Of course I am not implying that I am right and the no cloning theorem is wrong, but I am trying to figure out what is wrong with my reasoning and yet I couldn't find the mistake.

Based on Wikipedia

In physics, the no-cloning theorem states that it is impossible to create an identical copy of an arbitrary unknown quantum state.

So we start with a standard qubit $|\psi\rangle$ with completely unknown state where:

$$|\psi \rangle = \alpha |0\rangle + \beta|1\rangle$$

That qubit has probability $\alpha^2$ of being $0$ and probability $\beta^2$ of being 1 and if I understand the theory correctly it will not be possible to duplicate this qubit without knowing both $\alpha$ and $\beta$.

Now, if we plug this qubit along with a $|0\rangle$ into a $CNOT$ it seems to me that we end up with 2 identical qubits, each of them has probability $\alpha^2$ of being $0$ and probability $\beta^2$ of being 1.

Here is the math:

$$ CNOT |\psi, 0\rangle = \\ CNOT [(\alpha |0\rangle + \beta|1\rangle)\otimes |0\rangle] = \\ \begin{bmatrix}1&&0&&0&&0\\0&&1&&0&&0\\0&&0&&0&&1\\0&&0&&1&&0\end{bmatrix} \begin{pmatrix}\alpha\\\beta\end{pmatrix}\otimes \begin{pmatrix}1\\0\end{pmatrix} =\\ \begin{bmatrix}1&&0&&0&&0\\0&&1&&0&&0\\0&&0&&0&&1\\0&&0&&1&&0\end{bmatrix} \begin{pmatrix}\alpha\\0\\\beta\\0\end{pmatrix} =\\ \begin{pmatrix}\alpha\\0\\0\\\beta\end{pmatrix} = \alpha \begin{pmatrix}1\\0\\0\\0\end{pmatrix}+\beta \begin{pmatrix}0\\0\\0\\1\end{pmatrix}=\\ \alpha |00\rangle + \beta |11\rangle $$ So the result becomes 2 exactly identical qubits, both have identical probabilities of being zero and identical probabilities of being one.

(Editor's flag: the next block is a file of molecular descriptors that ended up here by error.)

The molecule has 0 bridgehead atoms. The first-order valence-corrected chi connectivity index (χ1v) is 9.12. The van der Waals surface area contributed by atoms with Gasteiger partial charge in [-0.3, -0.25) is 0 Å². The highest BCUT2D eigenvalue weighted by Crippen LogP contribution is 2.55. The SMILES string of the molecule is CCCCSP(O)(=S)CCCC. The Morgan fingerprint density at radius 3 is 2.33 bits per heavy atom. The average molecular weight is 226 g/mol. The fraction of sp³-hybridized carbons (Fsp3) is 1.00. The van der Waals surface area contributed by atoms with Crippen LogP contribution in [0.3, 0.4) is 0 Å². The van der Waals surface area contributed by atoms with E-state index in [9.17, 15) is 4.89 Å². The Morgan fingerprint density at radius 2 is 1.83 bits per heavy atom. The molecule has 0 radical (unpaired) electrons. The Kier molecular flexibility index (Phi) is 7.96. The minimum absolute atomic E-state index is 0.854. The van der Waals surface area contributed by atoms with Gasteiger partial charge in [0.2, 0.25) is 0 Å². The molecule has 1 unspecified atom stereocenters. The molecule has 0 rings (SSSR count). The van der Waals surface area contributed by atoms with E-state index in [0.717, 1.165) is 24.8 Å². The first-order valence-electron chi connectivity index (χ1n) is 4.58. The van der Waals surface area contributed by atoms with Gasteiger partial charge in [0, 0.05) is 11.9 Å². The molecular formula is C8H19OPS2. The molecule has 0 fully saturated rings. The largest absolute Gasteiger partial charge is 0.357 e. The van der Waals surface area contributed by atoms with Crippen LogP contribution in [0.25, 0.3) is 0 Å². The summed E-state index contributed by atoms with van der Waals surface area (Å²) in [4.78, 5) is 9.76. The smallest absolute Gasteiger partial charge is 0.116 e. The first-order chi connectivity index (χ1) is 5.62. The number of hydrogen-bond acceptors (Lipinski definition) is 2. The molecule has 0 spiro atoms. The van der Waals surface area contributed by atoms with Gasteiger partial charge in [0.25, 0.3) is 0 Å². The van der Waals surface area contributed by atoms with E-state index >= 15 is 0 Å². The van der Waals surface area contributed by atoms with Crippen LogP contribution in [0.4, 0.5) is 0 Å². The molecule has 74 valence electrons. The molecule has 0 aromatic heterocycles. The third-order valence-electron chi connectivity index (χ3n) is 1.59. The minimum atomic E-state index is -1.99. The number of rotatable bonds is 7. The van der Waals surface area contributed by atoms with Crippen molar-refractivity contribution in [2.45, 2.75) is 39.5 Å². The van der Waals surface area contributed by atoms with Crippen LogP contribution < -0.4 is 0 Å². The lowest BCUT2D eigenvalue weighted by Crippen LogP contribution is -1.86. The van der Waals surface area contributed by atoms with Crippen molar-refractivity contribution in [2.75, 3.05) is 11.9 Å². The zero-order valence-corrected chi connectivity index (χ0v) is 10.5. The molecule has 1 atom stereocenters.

Since I am sure that the no-cloning theorem can't be wrong, I am asking what is wrong with my reasoning.

  • 2
    $\begingroup$ Unfortunately the no cloning theorem is often stated informally and "in words", the precise statement in my opinion is much easier to understand: given a state $|\psi\rangle$ and a blank state $|0\rangle$ independent of $|\psi\rangle$, there exists no unitary $U$ such that $U|\psi\rangle|0\rangle=e^{i\alpha}|\psi\rangle|\psi\rangle$ for some phase $\alpha$. This is clearly not what the CNOT does, as Mariia Mykhailova explains in her answer. $\endgroup$ Commented Jul 31, 2019 at 9:07

1 Answer 1


The cloning theorem requires that the result of the cloning is two independent copies of the starting qubit, i.e., the state of the system in the end should be $\big(\alpha |0\rangle + \beta |1\rangle \big) \otimes \big(\alpha |0\rangle + \beta |1\rangle \big)$. This is not the state CNOT will give you.

The qubits you get after applying CNOT as you described do not, in fact, gave identical probabilities of measuring 0 and 1: as soon as you measure the first qubit, the measurement result of the second qubits will always the measurement result of the first qubit! If you were able to actually clone the qubit, the measurement results of the second qubit would not depend on the results of measuring the first one.

(You can also browse other questions about no-cloing theorem to find different explanations.)


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